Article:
Traditionally, it’s said that pitching wins championships, but the 101-61 Houston Astros debunked that theory with average pitching, subpar defense, and an explosive offense.
The World Series champs dominated the opposition from the first day of the season until they hit an August slump. Over the course of the first two weeks of August, the Astros slid to a 3-10 record, then finished the month 11-17. However, things quickly turned around in September and Houston finished the final month of the season 21-8.
The top offensive in Major League Baseball proved to be unstoppable no matter the quality of pitching that was thrown its way. The Astros led the big with team batting average of .282, .346 on-base percentage, .478 slugging percentage, 896 runs scored, 346 doubles, 854 RBIs, 2,681 total bases, and the fewest strike outs in MLB with 1,087.
Middle infield duo Jose Altuve and Carlos Correa led Houston with .346 and .315 batting averages, respectively. Center fielder and World Series MVPGeorge Springer led the Astros with 34 home runs and drove in the second most runs with 85, behind only Marwin Gonzalez‘s 90.
The incendiary offense that produced an average of 5.53 runs per game did an excellent job covering for an average to below average pitching staff that allowed 4.32 runs per game. Starting pitchers Dallas Keuchel and Charlie Morton led the starting rotation with 14 wins apiece, but the addition of Justin Verlander changed the entire landscape of Houston’s title run with a 1.06 ERA and a 5-0 record in five regular season starts with the Astros. Verlander’s postseason presence was felt mostly during the American League Championship Series against the New York Yankees with a 2-0 record in two starts and a 0.56 ERA.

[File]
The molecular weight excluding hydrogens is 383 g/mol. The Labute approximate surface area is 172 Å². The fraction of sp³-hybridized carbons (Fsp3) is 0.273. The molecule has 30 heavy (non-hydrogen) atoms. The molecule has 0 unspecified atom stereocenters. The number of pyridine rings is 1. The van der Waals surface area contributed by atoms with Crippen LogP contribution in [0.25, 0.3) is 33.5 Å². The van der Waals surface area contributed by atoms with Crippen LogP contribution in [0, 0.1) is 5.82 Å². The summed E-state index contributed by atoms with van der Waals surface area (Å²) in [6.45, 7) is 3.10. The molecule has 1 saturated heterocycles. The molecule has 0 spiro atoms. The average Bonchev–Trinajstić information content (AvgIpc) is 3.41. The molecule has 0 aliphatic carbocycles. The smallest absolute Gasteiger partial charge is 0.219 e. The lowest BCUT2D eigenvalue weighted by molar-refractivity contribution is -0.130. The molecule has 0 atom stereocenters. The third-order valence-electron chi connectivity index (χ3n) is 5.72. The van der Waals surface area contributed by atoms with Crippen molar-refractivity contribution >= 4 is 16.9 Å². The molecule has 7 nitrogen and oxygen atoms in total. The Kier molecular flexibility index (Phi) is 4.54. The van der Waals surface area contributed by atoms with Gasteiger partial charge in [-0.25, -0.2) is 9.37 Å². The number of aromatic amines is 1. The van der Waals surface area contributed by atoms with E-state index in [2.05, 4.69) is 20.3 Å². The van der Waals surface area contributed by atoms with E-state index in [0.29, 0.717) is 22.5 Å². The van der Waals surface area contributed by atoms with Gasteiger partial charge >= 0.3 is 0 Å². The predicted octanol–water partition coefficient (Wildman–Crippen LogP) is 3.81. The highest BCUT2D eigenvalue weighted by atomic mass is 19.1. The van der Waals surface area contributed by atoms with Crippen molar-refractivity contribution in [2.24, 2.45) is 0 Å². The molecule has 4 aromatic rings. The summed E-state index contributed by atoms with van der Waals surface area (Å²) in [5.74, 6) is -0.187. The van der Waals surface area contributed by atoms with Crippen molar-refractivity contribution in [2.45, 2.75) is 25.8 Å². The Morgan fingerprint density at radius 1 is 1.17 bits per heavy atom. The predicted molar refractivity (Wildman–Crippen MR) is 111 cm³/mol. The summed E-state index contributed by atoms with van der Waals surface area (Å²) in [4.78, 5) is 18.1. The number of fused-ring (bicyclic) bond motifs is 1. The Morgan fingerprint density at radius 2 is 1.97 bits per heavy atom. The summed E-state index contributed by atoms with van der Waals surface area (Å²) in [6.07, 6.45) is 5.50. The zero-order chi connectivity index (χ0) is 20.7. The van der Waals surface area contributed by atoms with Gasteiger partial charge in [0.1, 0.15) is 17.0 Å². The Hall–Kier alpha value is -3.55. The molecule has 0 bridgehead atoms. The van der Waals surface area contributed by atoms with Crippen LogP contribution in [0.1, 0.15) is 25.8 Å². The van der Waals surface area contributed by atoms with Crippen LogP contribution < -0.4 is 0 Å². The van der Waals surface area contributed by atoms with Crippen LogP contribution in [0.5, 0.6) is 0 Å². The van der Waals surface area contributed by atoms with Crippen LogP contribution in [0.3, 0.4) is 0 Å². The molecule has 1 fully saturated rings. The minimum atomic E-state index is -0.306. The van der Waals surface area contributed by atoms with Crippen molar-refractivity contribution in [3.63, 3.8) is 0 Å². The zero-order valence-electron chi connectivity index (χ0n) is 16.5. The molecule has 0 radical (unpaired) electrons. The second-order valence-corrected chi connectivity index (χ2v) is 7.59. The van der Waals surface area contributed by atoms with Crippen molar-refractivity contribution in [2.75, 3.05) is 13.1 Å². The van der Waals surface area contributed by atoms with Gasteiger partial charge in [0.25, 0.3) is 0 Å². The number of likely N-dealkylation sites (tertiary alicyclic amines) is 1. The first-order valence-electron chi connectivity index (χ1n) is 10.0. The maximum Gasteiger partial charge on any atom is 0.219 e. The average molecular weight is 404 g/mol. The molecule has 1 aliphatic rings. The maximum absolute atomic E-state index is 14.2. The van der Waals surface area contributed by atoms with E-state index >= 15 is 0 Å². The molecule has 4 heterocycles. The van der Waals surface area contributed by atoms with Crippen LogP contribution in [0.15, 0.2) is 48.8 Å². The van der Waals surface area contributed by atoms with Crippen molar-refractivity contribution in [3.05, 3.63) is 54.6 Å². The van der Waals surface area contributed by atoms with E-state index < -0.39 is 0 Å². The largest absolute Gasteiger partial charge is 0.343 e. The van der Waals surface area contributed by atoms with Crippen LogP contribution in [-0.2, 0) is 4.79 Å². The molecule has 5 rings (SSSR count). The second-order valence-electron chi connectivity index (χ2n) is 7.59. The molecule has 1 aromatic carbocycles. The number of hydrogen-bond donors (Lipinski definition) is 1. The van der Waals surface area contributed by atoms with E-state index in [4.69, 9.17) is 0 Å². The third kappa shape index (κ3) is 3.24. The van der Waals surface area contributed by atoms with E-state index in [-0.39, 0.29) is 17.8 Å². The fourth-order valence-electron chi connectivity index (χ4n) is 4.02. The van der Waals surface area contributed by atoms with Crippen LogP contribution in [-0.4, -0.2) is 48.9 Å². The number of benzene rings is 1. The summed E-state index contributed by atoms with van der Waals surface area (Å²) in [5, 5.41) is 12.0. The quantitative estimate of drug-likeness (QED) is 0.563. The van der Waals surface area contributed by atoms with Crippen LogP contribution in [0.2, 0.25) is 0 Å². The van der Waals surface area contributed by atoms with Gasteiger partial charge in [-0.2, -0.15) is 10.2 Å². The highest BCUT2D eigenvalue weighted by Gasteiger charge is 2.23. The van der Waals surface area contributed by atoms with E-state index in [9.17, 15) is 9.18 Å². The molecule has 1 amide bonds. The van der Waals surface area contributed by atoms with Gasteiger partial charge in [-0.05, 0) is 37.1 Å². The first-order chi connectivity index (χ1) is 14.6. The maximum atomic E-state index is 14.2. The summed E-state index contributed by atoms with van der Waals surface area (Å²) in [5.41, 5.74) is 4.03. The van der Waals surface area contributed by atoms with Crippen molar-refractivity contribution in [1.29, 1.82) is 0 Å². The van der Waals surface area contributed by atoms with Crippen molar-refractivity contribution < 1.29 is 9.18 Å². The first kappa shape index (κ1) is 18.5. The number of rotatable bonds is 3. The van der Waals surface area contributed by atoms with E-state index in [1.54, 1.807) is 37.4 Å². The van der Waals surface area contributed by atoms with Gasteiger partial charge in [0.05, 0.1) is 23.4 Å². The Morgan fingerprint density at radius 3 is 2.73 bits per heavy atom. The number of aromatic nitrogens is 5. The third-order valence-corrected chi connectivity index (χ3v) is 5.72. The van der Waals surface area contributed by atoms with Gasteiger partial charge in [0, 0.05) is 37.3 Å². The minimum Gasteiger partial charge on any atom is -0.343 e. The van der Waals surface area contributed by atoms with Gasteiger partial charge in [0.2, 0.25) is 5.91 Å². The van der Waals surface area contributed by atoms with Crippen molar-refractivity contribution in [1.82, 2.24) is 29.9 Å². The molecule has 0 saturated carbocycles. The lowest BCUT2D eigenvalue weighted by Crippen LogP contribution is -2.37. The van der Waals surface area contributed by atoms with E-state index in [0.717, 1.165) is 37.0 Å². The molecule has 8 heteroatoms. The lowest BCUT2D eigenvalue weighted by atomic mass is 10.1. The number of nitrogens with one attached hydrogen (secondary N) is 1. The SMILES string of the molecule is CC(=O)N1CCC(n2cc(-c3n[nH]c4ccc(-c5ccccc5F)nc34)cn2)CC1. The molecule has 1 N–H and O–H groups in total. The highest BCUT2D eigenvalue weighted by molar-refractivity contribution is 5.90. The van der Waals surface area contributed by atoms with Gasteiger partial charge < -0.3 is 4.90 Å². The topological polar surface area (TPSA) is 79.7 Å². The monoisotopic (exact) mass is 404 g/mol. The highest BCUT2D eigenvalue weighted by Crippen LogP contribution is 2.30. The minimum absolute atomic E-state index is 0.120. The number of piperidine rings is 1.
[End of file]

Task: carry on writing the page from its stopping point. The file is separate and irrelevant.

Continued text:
Despite solid defense up the middle with Altuve and Correa as well over at first base with Gonzalez and Yuli Gurriel, the Astros as a unit were not strong everywhere else. Houston posted a team defensive efficiency of .682, third worst in the AL. A bend-don’t-break defensive philosophy appears to rarely work for 162-plus games, but it seemed work out just fine for the Astros.
The thing that makes 2018 scary for the rest of MLB, is that the Astros haven’t lost any pieces to their championship roster, but instead added another ace starting pitcher in Gerrit Cole. With the 1-2-3 punch of Verlander, Keuchel, and Cole, there’s a solid chance the Astros could potentially be sitting on 45 wins from just those three. However, despite being co-favorites to win the World Series (the Astros and LA Dodgers are both at 11/2 odds), I wouldn’t take Houston as a guarantee, because it took seven games to get through the powerhouse Yankees, then another seven to drop the LA Dodgers and claim the World Series pennant. One thing is for sure, the Astros will be an interesting watch from start to finish in 2018.
Photo by Marcus Wright